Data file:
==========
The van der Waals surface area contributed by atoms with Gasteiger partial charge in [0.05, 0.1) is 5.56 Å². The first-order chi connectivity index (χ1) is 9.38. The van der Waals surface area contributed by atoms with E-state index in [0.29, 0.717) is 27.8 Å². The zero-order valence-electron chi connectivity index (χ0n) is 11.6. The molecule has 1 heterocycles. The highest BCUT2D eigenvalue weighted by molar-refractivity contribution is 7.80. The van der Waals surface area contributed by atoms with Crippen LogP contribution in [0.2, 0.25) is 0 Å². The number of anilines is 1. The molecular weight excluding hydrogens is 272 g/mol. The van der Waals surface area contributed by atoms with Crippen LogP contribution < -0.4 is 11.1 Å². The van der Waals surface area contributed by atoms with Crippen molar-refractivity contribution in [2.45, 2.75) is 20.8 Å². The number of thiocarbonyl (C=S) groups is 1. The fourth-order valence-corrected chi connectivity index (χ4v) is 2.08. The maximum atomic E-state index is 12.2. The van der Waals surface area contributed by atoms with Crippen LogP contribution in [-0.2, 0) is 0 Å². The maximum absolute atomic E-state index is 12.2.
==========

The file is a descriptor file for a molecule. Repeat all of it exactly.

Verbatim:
The van der Waals surface area contributed by atoms with Gasteiger partial charge in [0.05, 0.1) is 5.56 Å². The first-order chi connectivity index (χ1) is 9.38. The van der Waals surface area contributed by atoms with E-state index in [0.29, 0.717) is 27.8 Å². The zero-order valence-electron chi connectivity index (χ0n) is 11.6. The molecule has 1 heterocycles. The highest BCUT2D eigenvalue weighted by molar-refractivity contribution is 7.80. The van der Waals surface area contributed by atoms with Crippen LogP contribution in [0.2, 0.25) is 0 Å². The number of anilines is 1. The molecular weight excluding hydrogens is 272 g/mol. The van der Waals surface area contributed by atoms with Crippen LogP contribution < -0.4 is 11.1 Å². The van der Waals surface area contributed by atoms with Crippen molar-refractivity contribution in [2.45, 2.75) is 20.8 Å². The number of thiocarbonyl (C=S) groups is 1. The fourth-order valence-corrected chi connectivity index (χ4v) is 2.08. The maximum atomic E-state index is 12.2. The van der Waals surface area contributed by atoms with Crippen LogP contribution in [-0.2, 0) is 0 Å². The maximum absolute atomic E-state index is 12.2.